New high-strength aluminium-scandium welding wire for Wire Additive Manufacturing (WAM) applications will be developed in a $600,000 research partnership between AML3D Limited and Deakin University, supported through the Innovative Manufacturing Cooperative Research Centre (IMCRC).

AML3D, a pioneer in commercialising Wire Arc Additive Manufacturing (WAAM), has teamed up with the Institute for Frontier Materials (IFM) at Deakin to investigate the effect of scandium as a strengthening element for existing aluminium wire feedstock for 3D printing and welding applications, with the potential to commercialise. As part of the 12-month research collaboration, IFM researchers will create and road-test new alloy compositions that will deliver high strength, corrosion resistant WAAM structures, using AML3D’s WAM technology.

Dr Thomas Dorin, who leads the research at Deakin’s IFM, highlights that most aluminium alloys obtain their strength via additional heat treatments which can be costly and not always practical when using WAM technology.

“When you add scandium to aluminium, it acts as an ‘excellent strengthener’,” says Dr Dorin. “Our preliminary research has shown that aluminium-scandium forms strengthening AI3Sc particles during WAM and create as-printed high-strength structures with limited need for subsequent heat treatment. Also, scandium is electrochemically neutral with aluminium. The new WAM structures are thus expected to be more corrosion resistant compared to the ones created with existing welding wires.”

AML3D is currently trialling various aluminium-scandium compositions for a range of industry use cases. The success of the trials will enable many new applications for its WAM technology, with the automotive, resources (mining, oil & gas) and broader transport industries (such as shipbuilding) showing strong interest in high strength aluminium products.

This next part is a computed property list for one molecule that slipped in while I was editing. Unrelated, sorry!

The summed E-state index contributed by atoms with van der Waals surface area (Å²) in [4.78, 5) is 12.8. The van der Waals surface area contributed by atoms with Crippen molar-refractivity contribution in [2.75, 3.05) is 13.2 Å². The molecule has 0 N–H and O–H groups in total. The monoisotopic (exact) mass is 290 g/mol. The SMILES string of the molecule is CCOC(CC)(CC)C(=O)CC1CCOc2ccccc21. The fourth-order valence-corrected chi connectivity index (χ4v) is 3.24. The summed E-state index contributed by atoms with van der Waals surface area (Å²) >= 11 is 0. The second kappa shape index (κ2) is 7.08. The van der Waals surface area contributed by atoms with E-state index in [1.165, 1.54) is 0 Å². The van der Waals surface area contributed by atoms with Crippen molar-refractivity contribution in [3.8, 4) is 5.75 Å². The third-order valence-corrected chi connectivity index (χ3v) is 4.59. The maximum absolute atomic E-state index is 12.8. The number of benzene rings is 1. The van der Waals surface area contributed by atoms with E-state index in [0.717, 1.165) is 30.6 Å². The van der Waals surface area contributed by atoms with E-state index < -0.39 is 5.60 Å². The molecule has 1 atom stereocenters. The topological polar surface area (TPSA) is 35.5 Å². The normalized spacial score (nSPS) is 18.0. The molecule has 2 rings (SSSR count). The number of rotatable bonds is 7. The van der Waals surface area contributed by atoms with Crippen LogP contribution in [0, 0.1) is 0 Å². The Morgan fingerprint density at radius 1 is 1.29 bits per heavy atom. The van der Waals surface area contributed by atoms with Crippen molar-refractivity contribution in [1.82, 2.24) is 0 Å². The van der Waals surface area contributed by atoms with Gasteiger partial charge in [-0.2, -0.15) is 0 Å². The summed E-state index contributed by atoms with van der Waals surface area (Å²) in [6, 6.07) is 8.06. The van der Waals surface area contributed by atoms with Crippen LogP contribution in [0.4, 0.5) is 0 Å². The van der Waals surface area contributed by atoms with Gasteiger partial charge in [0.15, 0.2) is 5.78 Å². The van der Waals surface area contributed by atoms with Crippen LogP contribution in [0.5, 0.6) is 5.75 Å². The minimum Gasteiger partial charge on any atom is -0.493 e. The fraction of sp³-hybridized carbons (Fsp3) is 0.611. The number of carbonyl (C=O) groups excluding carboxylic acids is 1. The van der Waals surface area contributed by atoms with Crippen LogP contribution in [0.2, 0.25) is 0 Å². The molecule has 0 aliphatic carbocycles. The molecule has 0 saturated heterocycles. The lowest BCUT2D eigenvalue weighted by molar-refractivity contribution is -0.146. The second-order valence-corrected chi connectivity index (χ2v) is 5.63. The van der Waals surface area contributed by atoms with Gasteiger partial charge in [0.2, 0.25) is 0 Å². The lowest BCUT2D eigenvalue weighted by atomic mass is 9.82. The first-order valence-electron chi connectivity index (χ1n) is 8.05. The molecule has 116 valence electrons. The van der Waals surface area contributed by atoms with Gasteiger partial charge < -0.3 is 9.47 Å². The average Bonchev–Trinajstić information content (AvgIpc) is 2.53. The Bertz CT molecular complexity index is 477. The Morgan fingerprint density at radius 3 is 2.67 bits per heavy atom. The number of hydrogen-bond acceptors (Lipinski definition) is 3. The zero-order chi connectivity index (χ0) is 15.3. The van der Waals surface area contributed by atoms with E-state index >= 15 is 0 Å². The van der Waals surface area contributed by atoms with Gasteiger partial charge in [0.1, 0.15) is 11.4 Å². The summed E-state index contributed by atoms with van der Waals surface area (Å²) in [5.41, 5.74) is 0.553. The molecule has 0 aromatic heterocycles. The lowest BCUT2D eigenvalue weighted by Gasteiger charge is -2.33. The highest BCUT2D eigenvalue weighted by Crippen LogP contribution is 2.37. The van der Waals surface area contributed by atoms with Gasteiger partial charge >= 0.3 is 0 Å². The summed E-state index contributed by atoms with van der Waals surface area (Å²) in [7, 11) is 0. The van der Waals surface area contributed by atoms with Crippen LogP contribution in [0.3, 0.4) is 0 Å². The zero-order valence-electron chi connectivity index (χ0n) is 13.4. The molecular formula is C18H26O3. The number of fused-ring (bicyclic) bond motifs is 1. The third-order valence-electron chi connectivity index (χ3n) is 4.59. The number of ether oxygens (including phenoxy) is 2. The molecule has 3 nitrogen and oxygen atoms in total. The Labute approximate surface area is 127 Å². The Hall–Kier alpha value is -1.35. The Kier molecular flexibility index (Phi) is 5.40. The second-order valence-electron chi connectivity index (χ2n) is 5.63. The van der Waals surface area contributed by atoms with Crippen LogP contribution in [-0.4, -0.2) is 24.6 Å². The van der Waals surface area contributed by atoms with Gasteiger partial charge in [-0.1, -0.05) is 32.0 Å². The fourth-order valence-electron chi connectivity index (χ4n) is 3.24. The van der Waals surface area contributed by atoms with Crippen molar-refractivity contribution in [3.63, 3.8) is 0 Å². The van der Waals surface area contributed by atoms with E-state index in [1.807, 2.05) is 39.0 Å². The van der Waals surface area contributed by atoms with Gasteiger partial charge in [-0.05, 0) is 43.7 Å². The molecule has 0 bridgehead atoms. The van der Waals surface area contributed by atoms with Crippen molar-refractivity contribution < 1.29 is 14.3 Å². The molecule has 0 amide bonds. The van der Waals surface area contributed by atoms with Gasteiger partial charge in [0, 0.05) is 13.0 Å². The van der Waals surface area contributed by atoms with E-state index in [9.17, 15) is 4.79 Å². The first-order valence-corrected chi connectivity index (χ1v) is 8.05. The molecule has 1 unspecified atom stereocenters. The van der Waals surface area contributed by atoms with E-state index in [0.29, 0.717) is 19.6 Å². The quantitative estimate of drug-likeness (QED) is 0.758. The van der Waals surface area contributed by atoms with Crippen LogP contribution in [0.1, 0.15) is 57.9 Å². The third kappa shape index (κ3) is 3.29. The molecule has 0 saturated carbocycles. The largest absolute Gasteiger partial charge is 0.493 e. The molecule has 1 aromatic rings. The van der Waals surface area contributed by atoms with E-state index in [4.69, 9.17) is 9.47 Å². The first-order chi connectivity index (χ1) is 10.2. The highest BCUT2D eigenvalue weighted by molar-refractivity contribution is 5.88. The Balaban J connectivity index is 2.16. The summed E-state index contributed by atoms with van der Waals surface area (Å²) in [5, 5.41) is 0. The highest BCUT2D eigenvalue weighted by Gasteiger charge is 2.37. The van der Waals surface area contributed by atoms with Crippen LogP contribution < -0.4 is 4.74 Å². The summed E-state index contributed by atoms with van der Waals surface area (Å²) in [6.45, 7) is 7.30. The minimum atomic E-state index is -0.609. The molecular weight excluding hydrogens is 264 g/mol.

Encouraged by the success of the initial industry scale welding trials, Andrew Sales, Managing Director of AML3D, describes the research progress as promising.

“The uniqueness of our WAM technology lies in its ability to 3D print large metallic structures,” says Sales. “The welding wire compositions created through this research project will enable us and our customers to manufacture components with stronger and better mechanical properties. This will help us to position high strength Aluminium products produced by WAM as a viable alternative to existing manufacturing and repair processes, opening up new business opportunities – locally and internationally.

With the potential of generating new Australian owned intellectual property, the project also provides AML3D with new revenue prospects not only through high strength Aluminium WAM parts but also wire feedstock sales for 3D printing and welding applications.

Australia is one of the largest producers of aluminium, and with scandium being declared a critical commodity for Australia, the US and Europe. Dr Matthew Young, Manufacturing Innovation Manager at IMCRC, sees the collaboration also as a significant opportunity to value add to Australian resources.

“The project is a great example of creating new, higher value products using Australian resources,” says Dr Young. “By enhancing the properties of aluminium by adding scandium, and thus its value, the research demonstrates that Australia is capable of manufacturing and delivering high-quality products.”

Deakin University and AML3D are looking to expand their partnership to develop a range of purpose specific alloys for WAM applications as well as provide unique facilities and capabilities to assist in their growth.